Lyrata, is a large tree, chiefly found on swampy land in the southern states; the lyrate leaves are dilated at the end; the globose acorns are nearly covered by the tuberculated cups.
In diameter; the wood is strong, hard and close grained; the acorns are produced in great quantity, and are used by the Indians as food.
The leaves are frequently irregular in outline, the lobes rather short and blunt, widening towards the end, but with setaceous points; the acorns are nearly globular.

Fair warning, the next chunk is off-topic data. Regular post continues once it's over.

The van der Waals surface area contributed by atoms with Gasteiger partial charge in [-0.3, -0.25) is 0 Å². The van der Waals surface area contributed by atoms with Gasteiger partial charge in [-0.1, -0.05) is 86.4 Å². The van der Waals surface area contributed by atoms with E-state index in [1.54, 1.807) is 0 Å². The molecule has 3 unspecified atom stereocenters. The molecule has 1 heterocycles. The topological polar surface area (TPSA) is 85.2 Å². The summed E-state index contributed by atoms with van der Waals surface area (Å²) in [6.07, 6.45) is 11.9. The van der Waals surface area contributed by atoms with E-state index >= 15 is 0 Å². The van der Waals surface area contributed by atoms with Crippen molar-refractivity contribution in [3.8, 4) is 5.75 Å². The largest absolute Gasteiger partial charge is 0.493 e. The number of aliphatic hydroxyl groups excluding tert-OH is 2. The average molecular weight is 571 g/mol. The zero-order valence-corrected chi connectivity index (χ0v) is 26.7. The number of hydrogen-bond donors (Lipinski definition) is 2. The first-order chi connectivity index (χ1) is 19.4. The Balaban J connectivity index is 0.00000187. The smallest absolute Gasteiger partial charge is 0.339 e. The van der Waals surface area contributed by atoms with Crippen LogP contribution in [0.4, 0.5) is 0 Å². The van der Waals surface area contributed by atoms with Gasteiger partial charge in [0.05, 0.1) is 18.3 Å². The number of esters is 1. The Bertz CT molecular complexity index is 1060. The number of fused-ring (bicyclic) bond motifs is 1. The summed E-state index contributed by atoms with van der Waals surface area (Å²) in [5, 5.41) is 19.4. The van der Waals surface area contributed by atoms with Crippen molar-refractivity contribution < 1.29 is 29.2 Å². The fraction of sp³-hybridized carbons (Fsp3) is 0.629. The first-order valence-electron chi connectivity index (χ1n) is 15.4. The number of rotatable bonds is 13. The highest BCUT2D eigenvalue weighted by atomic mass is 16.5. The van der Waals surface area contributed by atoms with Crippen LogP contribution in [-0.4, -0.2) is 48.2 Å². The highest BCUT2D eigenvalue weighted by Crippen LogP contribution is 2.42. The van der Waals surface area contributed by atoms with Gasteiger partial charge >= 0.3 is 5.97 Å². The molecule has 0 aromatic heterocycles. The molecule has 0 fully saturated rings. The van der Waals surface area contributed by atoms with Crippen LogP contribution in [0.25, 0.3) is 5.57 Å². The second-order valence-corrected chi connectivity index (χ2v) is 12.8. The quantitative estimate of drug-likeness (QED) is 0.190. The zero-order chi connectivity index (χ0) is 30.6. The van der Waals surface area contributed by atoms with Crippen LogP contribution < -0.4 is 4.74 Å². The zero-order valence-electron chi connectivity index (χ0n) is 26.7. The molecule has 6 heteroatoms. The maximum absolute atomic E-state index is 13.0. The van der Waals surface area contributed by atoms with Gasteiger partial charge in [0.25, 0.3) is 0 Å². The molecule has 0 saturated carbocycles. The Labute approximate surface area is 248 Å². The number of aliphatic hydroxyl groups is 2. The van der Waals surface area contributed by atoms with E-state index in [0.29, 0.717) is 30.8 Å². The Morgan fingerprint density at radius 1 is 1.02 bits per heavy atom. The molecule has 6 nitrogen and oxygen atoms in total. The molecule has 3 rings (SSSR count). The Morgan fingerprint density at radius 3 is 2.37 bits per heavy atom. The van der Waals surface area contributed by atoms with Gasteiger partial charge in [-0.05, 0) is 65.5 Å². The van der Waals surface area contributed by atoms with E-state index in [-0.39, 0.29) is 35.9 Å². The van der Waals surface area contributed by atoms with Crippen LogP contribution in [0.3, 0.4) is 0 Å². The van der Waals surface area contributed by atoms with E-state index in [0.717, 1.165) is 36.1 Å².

In height, forms dense miniature thickets on the barren uplands of Kansas and Missouri, and affords abundant sweet acorns; the tree is called by the hunters of the plains the "shin-oak."
Ilex, usually a smaller tree, frequently of rather shrub-like appearance, with abundant glossy dark-green leaves, generally ovate in shape and more or less prickly at the margin, but sometimes with the edges entire; the under surface is hoary; the acorns are oblong on short stalks.